On every hand we hear it said that “divisions” in “our society” (American, that is) are deeper and wider than ever before. Is this true? Is it even half-true? Hard to assess, isn’t it? And yet we encounter such assertions ad nauseam.
When I consider my own experience, setting aside for the moment any historical big pictures, I cannot agree. When I was partway through fourth grade and my brother partway through first grade, our mother took us out of the nearby public school we had been attending in Pomona, California, and enrolled us in a Missouri Synod Lutheran School, St. Paul’s. We were Baptists, not Lutherans, but there were not nearly as many “Christian schools” in 1957 as there were later.
That was the first time I had a sustained encounter with another stream of the Christian faith, and it was enormously beneficial to me. Lutherans talked much more about “church history” than I was accustomed to, and of course particularly (and hagiographically) about Martin Luther and the Reformation. By contrast, the Baptist churches in which I was raised were profoundly ahistorical. (I didn’t learn about “Baptist history” until years later, when I was no longer a Baptist!)
Near St. Paul’s there was a Catholic school, on a big cross street. Our mother and grandmother warned us not to walk by St. Joseph’s; Catholic bullies, they said, might attack us. This advice was intended to be taken seriously, and we didn’t question it at the time. Were our mother and grandmother unhinged? Not at all! They were, though, deeply prejudiced against Catholics and Catholicism, as was common among many “Bible-believing” Protestants at the time (and the reverse was true, of course, among Catholics).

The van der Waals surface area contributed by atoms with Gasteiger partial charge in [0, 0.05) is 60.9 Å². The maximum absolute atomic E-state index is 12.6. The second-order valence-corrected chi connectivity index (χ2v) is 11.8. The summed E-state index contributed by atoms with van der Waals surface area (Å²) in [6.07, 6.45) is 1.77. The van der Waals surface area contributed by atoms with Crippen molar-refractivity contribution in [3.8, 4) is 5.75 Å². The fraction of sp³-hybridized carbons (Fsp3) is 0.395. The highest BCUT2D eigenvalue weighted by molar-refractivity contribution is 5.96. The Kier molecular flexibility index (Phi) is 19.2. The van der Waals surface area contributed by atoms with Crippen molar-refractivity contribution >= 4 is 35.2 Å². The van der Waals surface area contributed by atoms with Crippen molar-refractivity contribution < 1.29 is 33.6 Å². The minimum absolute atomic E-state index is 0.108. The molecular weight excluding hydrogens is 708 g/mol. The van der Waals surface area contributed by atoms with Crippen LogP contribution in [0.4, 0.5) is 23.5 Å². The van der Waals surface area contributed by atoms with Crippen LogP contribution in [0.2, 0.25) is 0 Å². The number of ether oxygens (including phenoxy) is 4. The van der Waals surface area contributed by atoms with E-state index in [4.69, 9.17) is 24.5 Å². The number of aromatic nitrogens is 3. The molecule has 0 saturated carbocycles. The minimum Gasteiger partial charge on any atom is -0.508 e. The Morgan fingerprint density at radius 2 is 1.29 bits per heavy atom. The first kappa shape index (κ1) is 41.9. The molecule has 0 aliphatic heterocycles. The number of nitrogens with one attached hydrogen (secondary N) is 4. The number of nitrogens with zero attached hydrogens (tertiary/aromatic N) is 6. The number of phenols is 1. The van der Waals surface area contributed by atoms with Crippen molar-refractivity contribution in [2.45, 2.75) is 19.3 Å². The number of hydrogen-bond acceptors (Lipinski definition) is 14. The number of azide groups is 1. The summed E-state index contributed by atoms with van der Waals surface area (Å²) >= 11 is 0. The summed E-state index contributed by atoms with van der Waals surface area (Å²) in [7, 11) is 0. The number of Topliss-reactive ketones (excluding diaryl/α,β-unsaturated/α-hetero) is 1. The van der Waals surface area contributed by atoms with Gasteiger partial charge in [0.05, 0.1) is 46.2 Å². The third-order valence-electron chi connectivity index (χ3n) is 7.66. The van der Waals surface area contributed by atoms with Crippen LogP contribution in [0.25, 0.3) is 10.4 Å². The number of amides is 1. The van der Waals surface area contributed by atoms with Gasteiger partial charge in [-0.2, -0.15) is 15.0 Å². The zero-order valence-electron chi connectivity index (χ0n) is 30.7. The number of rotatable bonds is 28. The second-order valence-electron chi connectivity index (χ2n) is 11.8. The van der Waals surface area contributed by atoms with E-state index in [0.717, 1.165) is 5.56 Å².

Then again, within the mostly Baptist churches we attended, we were often (though not invariably, thank God) encouraged to be suspicious of “intellectuals” who put the “head” above the “heart.” By the time I was thirteen years old, this false dichotomy routinely drove me mad. In the early 1960s, a related theme became increasingly prominent: the perfidious teaching of “evolution.” I was about fourteen, I think, when I was given (by a well-meaning church member who knew I read a lot) a screed on this subject in which some legitimate criticism was mixed with a lot of baloney. It took me some years to discover the difference.
Racial intermarriage? That was, believe it or not, a communist plot. (Martin Luther King Jr., of course, was a pawn of the Red Menace.) Meanwhile, I was beginning to be aware of “intellectuals” who routinely defended the Soviet Union. I was floored by that self-deception way back then, and I feel the same way about its equivalent today.
Before I graduated from high school, I had inwardly detached myself from the faith in which I was raised, a condition that persisted until midway through my second year of college. I was led back to active faith, in part, by the attitudes of my professors: their utter disdain for “religion” and religious believers, their certainty that no one of reasonable intelligence could continue to hold such beliefs when given the opportunity to become enlightened, and so on. Does this sound like a caricature to you? Believe me, it’s not.
I see no warrant for the claims that our “society” is experiencing an unprecedented level of disharmony and disjunction. To say that, of course, is not at all to suggest that all is well, that we have no reason for concern about the state of our country and its social contract. But we need to reject lazy, ahistorical claims about the challenges we collectively face.
Let us resolve, in this new year, to push back against the fashionable narrative. Reality is messy, and it always exceeds our grasp. That is not a counsel of despair; on the contrary. It is rather a call to guerrilla warfare against endlessly repeated banalities and untruths.
John Wilson is a contributing editor for The Englewood Review of Books and senior editor at The Marginalia Review of Books.
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